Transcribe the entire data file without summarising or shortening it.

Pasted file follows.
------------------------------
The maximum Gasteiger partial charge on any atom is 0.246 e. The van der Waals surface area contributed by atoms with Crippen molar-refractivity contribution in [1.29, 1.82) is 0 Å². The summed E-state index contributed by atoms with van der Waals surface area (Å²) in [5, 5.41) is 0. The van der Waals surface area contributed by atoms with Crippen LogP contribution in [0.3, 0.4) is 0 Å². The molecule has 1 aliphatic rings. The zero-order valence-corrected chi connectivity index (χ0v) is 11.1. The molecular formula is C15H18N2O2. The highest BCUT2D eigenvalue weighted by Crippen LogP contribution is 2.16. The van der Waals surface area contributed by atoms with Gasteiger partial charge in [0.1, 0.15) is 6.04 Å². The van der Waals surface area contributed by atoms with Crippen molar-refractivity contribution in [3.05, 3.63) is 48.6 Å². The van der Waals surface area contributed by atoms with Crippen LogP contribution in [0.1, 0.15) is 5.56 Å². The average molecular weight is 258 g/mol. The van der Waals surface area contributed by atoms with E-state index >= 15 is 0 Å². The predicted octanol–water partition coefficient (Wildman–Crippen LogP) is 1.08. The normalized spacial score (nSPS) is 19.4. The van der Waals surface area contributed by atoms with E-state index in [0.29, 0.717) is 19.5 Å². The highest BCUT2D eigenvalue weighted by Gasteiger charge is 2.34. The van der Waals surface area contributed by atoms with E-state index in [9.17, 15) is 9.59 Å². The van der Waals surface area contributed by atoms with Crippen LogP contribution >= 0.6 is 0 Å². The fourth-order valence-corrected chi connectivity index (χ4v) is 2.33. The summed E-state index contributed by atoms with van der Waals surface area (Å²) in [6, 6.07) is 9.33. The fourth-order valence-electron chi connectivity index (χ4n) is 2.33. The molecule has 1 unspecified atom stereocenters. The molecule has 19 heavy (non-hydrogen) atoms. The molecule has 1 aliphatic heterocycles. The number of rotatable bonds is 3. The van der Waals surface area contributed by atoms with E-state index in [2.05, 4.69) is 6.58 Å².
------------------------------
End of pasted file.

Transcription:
The maximum Gasteiger partial charge on any atom is 0.246 e. The van der Waals surface area contributed by atoms with Crippen molar-refractivity contribution in [1.29, 1.82) is 0 Å². The summed E-state index contributed by atoms with van der Waals surface area (Å²) in [5, 5.41) is 0. The van der Waals surface area contributed by atoms with Crippen LogP contribution in [0.3, 0.4) is 0 Å². The molecule has 1 aliphatic rings. The zero-order valence-corrected chi connectivity index (χ0v) is 11.1. The molecular formula is C15H18N2O2. The highest BCUT2D eigenvalue weighted by Crippen LogP contribution is 2.16. The van der Waals surface area contributed by atoms with Gasteiger partial charge in [0.1, 0.15) is 6.04 Å². The van der Waals surface area contributed by atoms with Crippen molar-refractivity contribution in [3.05, 3.63) is 48.6 Å². The van der Waals surface area contributed by atoms with Crippen LogP contribution in [0.1, 0.15) is 5.56 Å². The average molecular weight is 258 g/mol. The van der Waals surface area contributed by atoms with E-state index >= 15 is 0 Å². The predicted octanol–water partition coefficient (Wildman–Crippen LogP) is 1.08. The normalized spacial score (nSPS) is 19.4. The van der Waals surface area contributed by atoms with E-state index in [0.29, 0.717) is 19.5 Å². The highest BCUT2D eigenvalue weighted by Gasteiger charge is 2.34. The van der Waals surface area contributed by atoms with E-state index in [9.17, 15) is 9.59 Å². The van der Waals surface area contributed by atoms with Crippen LogP contribution >= 0.6 is 0 Å². The fourth-order valence-corrected chi connectivity index (χ4v) is 2.33. The summed E-state index contributed by atoms with van der Waals surface area (Å²) in [6, 6.07) is 9.33. The fourth-order valence-electron chi connectivity index (χ4n) is 2.33. The molecule has 1 unspecified atom stereocenters. The molecule has 19 heavy (non-hydrogen) atoms. The molecule has 1 aliphatic heterocycles. The number of rotatable bonds is 3. The van der Waals surface area contributed by atoms with E-state index in [2.05, 4.69) is 6.58 Å².